Even with clearly defined and understood problems, it takes time to work with stakeholders to establish outcomes. It  requires translating complexity into understanding. Invest the time to document what the result looks and feels like. Focus on describing how the behaviors of individuals are expected to change.

3. Measure behavior matched to outcomes

Consider the actions people take now. How are they evidenced? What actions are people expected to take in the future? How are they different? How are those new behaviors demonstrated? What (and how many) steps exist between the current state and the desired outcome?

The key to measuring what matters is to focus on capturing and demonstrating the evidence of behavior. Place emphasis on what people do over what they say.

For example, asking people if they intend to change their passwords after a session on building better passwords usually results in an overwhelmingly positive response. When faced with the question, most give what they feel is not only the right answer, but what seems to make sense in the moment. It doesn’t, however, represent a change in behavior.

The better approach is to measure how many people actually change their password. I also like to test the strength of the new passwords, monitor password resets, and look for evidence of changes in other places, too (to the extent possible).

By adopting an evidence-based approach, we can capture and consider the behavior of different groups, at different times. Those insights and the trend they form help to guide the programs to solve the problem and reach the established outcomes.

The key is to keep it simple, focused.

Simple is generally more powerful, but it often takes a bit more time to distill and process. Make the time in the beginning to seek out the right behaviors and outcomes that allow everyone involved to see the changes.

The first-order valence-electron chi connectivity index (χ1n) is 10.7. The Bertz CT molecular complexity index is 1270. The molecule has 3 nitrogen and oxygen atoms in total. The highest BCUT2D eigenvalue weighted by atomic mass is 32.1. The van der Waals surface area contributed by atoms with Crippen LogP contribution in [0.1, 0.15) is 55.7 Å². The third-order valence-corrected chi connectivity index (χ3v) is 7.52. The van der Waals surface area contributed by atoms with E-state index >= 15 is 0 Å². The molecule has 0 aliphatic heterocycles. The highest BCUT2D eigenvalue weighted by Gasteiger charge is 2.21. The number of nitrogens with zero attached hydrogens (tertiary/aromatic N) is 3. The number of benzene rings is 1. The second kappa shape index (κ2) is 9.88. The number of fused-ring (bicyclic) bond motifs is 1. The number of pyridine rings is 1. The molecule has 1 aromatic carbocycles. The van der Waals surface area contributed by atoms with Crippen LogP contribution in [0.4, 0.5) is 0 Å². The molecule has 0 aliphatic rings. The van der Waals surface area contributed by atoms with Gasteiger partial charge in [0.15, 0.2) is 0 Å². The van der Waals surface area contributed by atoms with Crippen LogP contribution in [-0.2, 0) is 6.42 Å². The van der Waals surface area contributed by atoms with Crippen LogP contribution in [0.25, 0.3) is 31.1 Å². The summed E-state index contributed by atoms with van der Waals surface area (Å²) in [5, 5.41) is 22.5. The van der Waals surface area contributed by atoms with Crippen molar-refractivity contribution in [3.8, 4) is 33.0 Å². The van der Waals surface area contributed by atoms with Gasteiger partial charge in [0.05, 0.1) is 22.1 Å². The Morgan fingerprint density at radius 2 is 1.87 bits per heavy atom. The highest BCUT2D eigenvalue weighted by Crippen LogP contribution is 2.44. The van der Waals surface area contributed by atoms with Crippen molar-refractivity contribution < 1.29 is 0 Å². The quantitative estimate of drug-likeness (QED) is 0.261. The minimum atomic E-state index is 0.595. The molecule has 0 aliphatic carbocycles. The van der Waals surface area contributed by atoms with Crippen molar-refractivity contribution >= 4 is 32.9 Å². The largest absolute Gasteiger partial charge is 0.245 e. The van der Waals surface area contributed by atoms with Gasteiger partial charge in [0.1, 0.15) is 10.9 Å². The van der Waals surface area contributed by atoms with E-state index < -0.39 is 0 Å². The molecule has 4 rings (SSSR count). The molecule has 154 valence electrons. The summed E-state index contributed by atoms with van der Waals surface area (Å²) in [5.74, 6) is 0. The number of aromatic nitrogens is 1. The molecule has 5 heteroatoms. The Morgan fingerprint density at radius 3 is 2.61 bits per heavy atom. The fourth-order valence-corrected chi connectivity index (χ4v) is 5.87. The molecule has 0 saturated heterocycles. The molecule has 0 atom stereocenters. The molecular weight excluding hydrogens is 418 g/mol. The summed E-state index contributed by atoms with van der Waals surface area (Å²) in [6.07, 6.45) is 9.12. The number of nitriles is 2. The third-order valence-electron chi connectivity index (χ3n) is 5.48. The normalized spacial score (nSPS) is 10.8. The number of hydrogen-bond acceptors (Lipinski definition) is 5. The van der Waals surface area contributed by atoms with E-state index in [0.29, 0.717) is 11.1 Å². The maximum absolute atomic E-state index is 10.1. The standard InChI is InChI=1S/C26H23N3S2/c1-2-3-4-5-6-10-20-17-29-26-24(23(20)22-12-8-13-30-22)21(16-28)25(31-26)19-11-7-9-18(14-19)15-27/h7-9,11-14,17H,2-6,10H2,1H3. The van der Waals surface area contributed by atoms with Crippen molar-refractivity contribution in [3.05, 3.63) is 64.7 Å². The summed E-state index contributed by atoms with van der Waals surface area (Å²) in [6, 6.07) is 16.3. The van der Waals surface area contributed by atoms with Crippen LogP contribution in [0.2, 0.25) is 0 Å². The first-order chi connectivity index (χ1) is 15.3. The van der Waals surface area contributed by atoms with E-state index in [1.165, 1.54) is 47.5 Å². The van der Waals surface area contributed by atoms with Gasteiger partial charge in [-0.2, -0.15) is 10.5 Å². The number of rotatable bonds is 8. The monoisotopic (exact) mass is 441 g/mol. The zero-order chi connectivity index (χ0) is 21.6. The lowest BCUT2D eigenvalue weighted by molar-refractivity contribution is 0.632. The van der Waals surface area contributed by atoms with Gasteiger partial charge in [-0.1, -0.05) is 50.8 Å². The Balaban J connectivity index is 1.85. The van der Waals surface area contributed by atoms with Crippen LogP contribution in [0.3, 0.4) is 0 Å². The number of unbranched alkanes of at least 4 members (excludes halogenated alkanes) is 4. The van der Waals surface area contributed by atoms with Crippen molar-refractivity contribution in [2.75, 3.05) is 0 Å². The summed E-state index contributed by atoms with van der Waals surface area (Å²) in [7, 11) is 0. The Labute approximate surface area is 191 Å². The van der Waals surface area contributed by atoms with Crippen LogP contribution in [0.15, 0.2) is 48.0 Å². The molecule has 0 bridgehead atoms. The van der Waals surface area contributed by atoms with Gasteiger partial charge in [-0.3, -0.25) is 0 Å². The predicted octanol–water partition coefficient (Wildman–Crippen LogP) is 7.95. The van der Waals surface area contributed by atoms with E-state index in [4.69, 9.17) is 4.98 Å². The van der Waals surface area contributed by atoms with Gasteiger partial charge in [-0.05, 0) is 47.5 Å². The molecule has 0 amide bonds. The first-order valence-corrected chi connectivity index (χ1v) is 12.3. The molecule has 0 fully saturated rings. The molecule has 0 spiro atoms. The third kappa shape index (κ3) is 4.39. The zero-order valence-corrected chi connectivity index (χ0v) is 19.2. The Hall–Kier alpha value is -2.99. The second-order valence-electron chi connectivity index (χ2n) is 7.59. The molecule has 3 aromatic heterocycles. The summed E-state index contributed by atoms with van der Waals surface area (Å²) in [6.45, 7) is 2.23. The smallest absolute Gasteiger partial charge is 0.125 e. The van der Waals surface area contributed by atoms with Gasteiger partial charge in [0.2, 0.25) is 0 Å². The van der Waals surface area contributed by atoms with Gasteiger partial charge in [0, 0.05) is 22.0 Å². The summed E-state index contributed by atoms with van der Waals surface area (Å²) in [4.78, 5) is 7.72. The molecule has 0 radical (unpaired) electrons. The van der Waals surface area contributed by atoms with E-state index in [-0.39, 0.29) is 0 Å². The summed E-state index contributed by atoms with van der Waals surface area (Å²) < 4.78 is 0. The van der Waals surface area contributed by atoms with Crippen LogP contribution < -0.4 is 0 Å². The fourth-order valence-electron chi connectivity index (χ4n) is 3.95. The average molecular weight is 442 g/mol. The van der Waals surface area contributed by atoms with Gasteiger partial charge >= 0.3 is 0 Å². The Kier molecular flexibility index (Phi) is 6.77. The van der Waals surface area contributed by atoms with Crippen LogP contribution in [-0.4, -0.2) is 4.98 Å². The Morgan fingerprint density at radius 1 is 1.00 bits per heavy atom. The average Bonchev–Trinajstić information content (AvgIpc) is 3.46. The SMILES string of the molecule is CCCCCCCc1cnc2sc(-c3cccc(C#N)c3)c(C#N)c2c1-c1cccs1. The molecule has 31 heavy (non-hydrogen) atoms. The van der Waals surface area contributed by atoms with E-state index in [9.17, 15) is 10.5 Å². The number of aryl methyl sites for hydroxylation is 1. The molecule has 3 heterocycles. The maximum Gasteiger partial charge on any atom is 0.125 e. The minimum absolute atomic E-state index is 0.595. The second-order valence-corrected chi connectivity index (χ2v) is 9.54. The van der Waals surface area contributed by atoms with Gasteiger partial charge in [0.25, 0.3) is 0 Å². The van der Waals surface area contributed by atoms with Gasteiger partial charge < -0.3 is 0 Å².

This is where training helps. Normally, this is wrapped inside discussions and agreement on value. Ultimately, the measurements of value need to be communicated effectively. But that’s another series.

Make the commitment to measure what matters

These three steps work in any environment and any situation. The questions are easy to understand, and even easy to ask. The challenge sets in when the right people are together and it’s time to document the answers in a way that everyone understands.

The trick is to avoid rushing, while driving to successful conclusion in a reasonable period of time.

Training and outside help eases the process and reduces mistakes. But like anything, the key is to get started. Make the commitment to measure what matters, to focus on challenges, outcomes, and changes in behavior.

Work from a consistent, open framework and keep doing it. This is the pathway to success.

You can do it. I’m here to help. Share successes, frustrations, and ask questions in the comments or by dropping me a note.

About the Author Michael Santarcangelo

The founder of Security Catalyst, Michael develops exceptional leaders and powerful communicators with the security mindset for success.